Pub Rants

Referrals & Recommendations—It’s All About Context

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STATUS: You’ll never believe it, but I was a holiday shopping maniac today. I promised myself I would get it done early and this is the first time in years that I kept that promise. I feel so jubilant.

What’s playing on the iPod right now? And there wasn’t even one note of holiday music anywhere.

Ah, yesterday’s post got the query world panicking. Obviously I need to do some clarifying about referrals, recommendations, and all that stuff in between.

A referral is when a client calls or emails me and asks, “May I send this writer your way?”

It’s straightforward and I’m on the lookout for the query. The person being referred knows that the current client is going to contact me etc.

A suspect name drop is really obvious as well—it’s usually from a writer who has a project in a genre I don’t represent. Or the wording of the query is odd and open for interpretation. Don’t worry that you are mistakenly sending out suspect name drop queries because the difference is pretty clear.

However, it’s the gray area in recommendations that’s causing consternation, so let’s tackle that.

A recommendation can be done in passing at a conference as in “my agent is terrific, you should query her” or “yes, it was lovely to meet you and yes, you can use my name when contacting my agent so-n-so.”

The trick for using these types of recommendations appropriately is simply in how you word it in your query.

Don’t use “Previously Published Author recommended I contact you regarding my project.”

This is accurate, true, but it doesn’t give any context to the recommendation. Context is what makes the difference in the query letter when name dropping.

I’ve gotten the above so many times and when I’ve asked my clients, most of them said something like, “oh yeah, I met that person at XYZ and they asked who my agent was.”

That was the extent of the conversation and then that writer interpreted it as having permission to use my client’s name in the context of a recommendation.

It’s a stretch.

Do use “I met Previously Published Author at such-n-such conference and she suggested that you might be interested in my project because you rep XYZ genre. She gave me permission to use her name when contacting you.”

It’s honest, in context, and I will take your query seriously. You’re not over-playing the name drop in any way.

You can also use “I met your client INSERT NAME at the such-n-such conference and she had nothing but positive things to say about you, which is why I’m sending you my query…”

It’s not a recommendation per se but it’s the reason why you decided to query me. I like that. It’s straightforward.

I’m a Midwesterner. We like forthright.

So what I’m saying is that as long as you have included the appropriate context regarding the recommendation, then you aren’t going wrong with the name drop. You won’t be considered suspect.

It’s just those queries that are stretching the definition of recommendation that are problematic. And trust me, those are so obvious they might as well come with a neon sign that says “suspect name dropping.”

8 Responses

  1. ya author said:

    Kristin–I thought this was your vacation. 🙂 You’ve blogged every day this week, and I’ve enjoyed your posts as always.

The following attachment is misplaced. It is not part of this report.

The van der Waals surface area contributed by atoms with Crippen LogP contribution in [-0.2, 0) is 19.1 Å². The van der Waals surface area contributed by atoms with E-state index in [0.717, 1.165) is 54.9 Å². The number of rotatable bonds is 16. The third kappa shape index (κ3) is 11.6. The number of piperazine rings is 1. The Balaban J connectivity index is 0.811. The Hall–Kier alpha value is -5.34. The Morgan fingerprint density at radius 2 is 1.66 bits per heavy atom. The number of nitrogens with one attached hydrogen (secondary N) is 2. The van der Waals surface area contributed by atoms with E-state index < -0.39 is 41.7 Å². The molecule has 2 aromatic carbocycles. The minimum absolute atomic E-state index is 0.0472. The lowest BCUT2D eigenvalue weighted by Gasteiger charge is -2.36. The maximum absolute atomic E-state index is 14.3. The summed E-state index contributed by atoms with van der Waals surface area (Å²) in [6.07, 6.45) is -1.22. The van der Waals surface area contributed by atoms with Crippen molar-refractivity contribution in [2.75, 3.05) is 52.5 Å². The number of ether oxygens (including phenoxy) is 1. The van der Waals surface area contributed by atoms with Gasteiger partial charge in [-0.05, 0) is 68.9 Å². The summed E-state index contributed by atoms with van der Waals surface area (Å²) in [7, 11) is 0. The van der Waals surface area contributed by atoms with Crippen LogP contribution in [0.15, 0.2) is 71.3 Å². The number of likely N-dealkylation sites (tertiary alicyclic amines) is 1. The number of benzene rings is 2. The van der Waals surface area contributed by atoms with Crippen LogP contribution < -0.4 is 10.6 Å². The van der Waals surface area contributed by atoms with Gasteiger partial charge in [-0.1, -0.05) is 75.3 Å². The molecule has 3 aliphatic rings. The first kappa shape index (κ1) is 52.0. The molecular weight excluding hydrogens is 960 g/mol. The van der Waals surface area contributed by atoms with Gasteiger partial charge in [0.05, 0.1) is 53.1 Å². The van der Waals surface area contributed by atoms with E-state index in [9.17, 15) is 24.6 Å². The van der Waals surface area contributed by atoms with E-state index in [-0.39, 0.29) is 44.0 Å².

Just wanted to let you know the blogging this week is appreciated!

  2. Debby G said:

    Thank you.

    And please let your readers know that it’s all about the writing and marketability of the manuscript and how it affects you, personally, as a reader.

    Because some writers think that the only thing holding them back is that they don’t have an agent referral, and that I’m a horrible person for not referring them to my agent (not you, but I’m sure your clients get that too).

    Once you get a referral, you may move the manuscript to the top of your reading pile. But you personally still have to love the work and feel that it’s marketable, no matter how enthusiastic the referral was, no?

  3. r louis scott said:

    I’m not certain that you get enough thanks for what you accomplish through this blog. I very much appreciate what I have learned here, and although I regret that you do not represent my genre, I want you to know that I am very thankful for the lessons you have given me. Enjoy the rest of your vacation!

  4. Joelle said:

    I recently had an agent who read a full refer me to a different agent at another house and said I could use his name. After reading your post it looks like I worded it correctly in my query to the new agent. Whew! Thanks for giving us the info we need, and lots we didn’t even know we needed.

  5. katiesandwich said:

    Thanks. You’re awesome! 🙂

    I miss the ipod.

    word ver: suvbkobi. For some reason, this is what I imagine “Subway” sounds like in Russian. I’m almost positive it doesn’t, but that’s what came to mind when I saw it.

  6. Jana DeLeon said:

    Speaking as a client, I have no problem with writers who query Kristin and say things like “I spoke with Jana at _______ and she highly recommends you for this reason or (whatever).” You’re not saying – “Jana told me to query you.”

    The first statement shows that you were interested in Kristin and took the time to get recommendations and information from her clients before querying.

    As for referrals – I just made one this week. And Kristin’s right – I contacted her first by email. It’s simply the professional thing to do for everyone concerned – Kristin, me and my writer friend.

  7. An Aspiring Writer said:

    Thank you, Jana. It is valuable to know that a published writer does not feel that particular type of name-dropping is out of line. Also it’s good to know how you personally approach referrals.